1. They have a budget: The interviewer wants to make sure your salary expectations align with the amount they’ve budgeted for the work and they want to ensure that the salary you’re anticipating is what they can afford. But while organizations typically want to stay within their set budget, some companies will adjust their budget if the candidate has an exceptional talent or if several candidates are asking for a similar salary that’s above what the organization originally budgeted for.
2. They want to gauge how well you know and recognize your worth: A good candidate who knows what their skill set is worth in the job market and is conscious of their value would share it confidently during an interview.
Asking for a salary that’s within the appropriate range and which represents your skill and professional experience level shows hiring managers that you really know your worth and you are not afraid to ask for what you deserve. Because confidence is one of the good traits that a lot of employers value and knowing your worth will ultimately benefit you during your job search.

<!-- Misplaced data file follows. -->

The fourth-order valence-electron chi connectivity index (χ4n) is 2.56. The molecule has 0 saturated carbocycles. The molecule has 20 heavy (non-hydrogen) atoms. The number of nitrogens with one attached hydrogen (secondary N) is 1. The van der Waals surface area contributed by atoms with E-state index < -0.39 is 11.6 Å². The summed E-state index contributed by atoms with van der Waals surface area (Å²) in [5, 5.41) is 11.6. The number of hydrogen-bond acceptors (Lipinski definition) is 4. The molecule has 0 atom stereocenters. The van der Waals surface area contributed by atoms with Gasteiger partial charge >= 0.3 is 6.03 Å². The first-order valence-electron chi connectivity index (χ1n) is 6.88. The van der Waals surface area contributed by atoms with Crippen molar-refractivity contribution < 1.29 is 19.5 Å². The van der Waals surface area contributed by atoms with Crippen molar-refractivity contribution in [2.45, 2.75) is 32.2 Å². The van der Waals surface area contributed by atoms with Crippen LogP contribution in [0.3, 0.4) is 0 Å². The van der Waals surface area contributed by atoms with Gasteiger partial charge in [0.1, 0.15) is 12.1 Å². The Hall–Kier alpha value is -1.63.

3. They want to make sure you’re at the appropriate professional level: An applicant who asks for a significantly higher amount than other candidates could be too experienced or overqualified for the position. While this is not a bad thing, there is a possibility that the organization is unable to accommodate your salary requests so as to pay you what you’re truly worth. Alternatively, On the opposite hand, requesting a salary that’s much less than what other candidates have asked for might be a sign that you’re less qualified for the position, have little experience, or have a lower experience level than the position requires.
Your answer to the present question is often the start of the salary negotiation process. As a result, you would like to be sure you’re providing a well-researched response
4. How to Figure Out Your Salary Expectation: No matter what sort of position you’re looking for, or at what level, the interview is your opportunity to convince the hiring manager that you really deserve to be paid well. At the close of the interview, you would like the potential employer to be thinking, ‘That’s who I would like to hire.’